Author: Tom McNeal
Publisher: Knopf Books for Young Readers
Length: 384 pages
It says quite a lot about Jeremy Johnson Johnson that the strangest thing about him isn't even the fact his mother and father both had the same last name. Jeremy once admitted he's able to hear voices, and the townspeople of Never Better have treated him like an outsider since. After his mother left, his father became a recluse, and it's been up to Jeremy to support the family. But it hasn't been up to Jeremy alone. The truth is, Jeremy can hear voices. Or, specifically, one voice: the voice of the ghost of Jacob Grimm, one half of the infamous writing duo, The Brothers Grimm.
Jacob watches over Jeremy, protecting him from an unknown dark evil whispered about in the space between this world and the next. But when the provocative local girl Ginger Boultinghouse takes an interest in Jeremy (and his unique abilities), a grim chain of events is put into motion. And as anyone familiar with the Grimm Brothers know, not all fairy tales have happy endings...
Protagonists: So this book features three protagonists; a boy, a girl, and a ghost. Oddly enough however, this book is actually narrates by the ghost, the ghost of Jacob Grimm. Over the course of the novel each of these three characters goes under a character development of their own. First let's start off with Jeremy Johnson Johnson. Jeremy has a peculiar talent, one that caused him great distress when he was younger, he can hear the voices of ghosts and, prior to the beginning of this tale, forms a bond with the ghost of Jacob Grimm. Jeremy is a rather likable character though there are a few things that he does over the course of the novel that, regardless of his reasons, I found to be very annoying. Nevertheless, I still found him to be a strong and at times daring young hero. Then there's Ginger, Jeremy's love interest and friend throughout the story. Ginger reminded me a lot of Margo from Paper Towns, not necessarily because of the actions she takes, but her personality overall. She's not the best influence on Jeremy, but her loyalty to Jeremy far outweighs the things she gets him into. Then there's the ghost of Jacob Grimm, our narrator, he cares for Jeremy very much, like Jeremy was his own child, and promises to protect him but he can at times be a bit of a buzz kill. However, much like Ginger's flaws Jacob's are just a speck compared to his strengths.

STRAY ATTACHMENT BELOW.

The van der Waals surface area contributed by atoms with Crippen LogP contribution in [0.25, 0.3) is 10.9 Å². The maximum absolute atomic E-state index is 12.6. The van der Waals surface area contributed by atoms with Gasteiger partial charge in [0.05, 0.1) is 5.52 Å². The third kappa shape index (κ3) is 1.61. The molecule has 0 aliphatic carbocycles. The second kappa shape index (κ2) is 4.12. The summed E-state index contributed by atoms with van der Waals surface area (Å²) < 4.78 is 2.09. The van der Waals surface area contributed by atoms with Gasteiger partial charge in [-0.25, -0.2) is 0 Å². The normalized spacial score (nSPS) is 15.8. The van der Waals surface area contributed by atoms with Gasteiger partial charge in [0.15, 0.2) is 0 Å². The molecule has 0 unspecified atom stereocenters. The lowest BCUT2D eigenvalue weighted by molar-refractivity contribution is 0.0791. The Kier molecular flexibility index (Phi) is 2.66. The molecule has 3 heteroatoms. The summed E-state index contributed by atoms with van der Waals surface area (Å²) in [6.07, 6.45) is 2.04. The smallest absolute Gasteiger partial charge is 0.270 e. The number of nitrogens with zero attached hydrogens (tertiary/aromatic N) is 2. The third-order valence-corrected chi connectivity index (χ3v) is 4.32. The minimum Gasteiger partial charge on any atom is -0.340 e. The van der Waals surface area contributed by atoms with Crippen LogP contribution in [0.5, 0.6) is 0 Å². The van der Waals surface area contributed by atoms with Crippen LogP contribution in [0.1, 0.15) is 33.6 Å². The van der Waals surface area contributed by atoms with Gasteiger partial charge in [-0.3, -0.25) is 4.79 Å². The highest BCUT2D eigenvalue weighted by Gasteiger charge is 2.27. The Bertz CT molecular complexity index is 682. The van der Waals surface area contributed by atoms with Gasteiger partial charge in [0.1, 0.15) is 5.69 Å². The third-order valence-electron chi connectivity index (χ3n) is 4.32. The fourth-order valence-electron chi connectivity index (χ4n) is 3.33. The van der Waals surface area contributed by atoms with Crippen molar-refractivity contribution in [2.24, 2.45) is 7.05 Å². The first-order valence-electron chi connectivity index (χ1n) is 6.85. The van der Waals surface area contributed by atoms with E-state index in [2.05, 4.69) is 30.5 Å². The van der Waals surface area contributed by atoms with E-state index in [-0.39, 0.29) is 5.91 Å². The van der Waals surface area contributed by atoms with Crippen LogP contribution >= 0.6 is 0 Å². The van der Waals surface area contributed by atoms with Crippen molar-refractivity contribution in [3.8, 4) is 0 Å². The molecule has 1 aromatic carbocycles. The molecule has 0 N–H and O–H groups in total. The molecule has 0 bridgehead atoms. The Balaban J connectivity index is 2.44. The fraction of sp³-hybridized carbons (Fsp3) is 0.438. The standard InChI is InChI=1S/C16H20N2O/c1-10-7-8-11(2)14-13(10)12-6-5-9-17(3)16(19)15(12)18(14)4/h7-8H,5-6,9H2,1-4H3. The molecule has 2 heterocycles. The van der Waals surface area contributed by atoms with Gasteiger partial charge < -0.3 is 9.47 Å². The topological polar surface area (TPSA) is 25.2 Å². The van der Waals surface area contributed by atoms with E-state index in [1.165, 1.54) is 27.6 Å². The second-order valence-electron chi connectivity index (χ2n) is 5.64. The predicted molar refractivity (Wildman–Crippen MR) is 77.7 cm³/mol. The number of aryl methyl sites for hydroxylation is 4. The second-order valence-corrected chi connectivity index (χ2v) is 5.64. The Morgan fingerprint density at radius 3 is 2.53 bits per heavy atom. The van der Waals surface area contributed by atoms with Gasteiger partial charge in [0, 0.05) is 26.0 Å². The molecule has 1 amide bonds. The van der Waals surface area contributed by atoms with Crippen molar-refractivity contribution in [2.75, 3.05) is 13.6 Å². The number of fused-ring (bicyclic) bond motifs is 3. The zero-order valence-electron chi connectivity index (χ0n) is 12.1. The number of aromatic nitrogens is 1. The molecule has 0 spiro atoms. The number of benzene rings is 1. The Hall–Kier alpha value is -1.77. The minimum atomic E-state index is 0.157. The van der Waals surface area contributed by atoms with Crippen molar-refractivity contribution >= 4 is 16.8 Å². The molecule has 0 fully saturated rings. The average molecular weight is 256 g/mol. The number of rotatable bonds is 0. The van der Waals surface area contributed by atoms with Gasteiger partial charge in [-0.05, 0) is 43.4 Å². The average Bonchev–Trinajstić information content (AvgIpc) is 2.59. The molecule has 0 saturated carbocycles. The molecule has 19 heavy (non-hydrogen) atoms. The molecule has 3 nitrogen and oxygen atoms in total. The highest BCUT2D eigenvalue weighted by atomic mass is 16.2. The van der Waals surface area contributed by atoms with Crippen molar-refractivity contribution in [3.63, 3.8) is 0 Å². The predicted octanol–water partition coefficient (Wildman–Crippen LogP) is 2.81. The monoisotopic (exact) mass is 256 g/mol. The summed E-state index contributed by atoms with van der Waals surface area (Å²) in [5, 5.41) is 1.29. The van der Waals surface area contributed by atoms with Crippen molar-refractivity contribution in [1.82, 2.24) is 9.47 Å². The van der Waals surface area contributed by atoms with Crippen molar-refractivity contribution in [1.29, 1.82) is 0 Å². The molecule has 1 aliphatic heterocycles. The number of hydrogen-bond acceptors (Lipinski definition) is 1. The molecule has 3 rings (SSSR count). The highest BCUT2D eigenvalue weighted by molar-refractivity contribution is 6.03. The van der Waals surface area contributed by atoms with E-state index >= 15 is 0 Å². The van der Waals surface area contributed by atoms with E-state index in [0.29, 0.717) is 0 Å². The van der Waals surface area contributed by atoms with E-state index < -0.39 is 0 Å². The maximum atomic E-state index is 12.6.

Romance: In the beginning of the book Jacob says that this tale might be a more tender one if there was more romance, and yes it definitely would have, but the small amount of romance in a lot of ways only adds to story being told. Since this is, as best I can tell, a Middle Grade story, there isn't much romance, but there is a bit of an interesting twist in a classic romantic trope. Jeremy is involved in a love triangle, but it is not he who holds the affections of two characters, but instead it is Ginger who has another suitor in the form Jeremy's, at least at the beginning, greatest tormentor. It was interesting seeing this love triangle from the one of the sides instead of the person torn between two lovers. Though with Jacob Grimm telling the tale, it wasn't completely from one of those sides.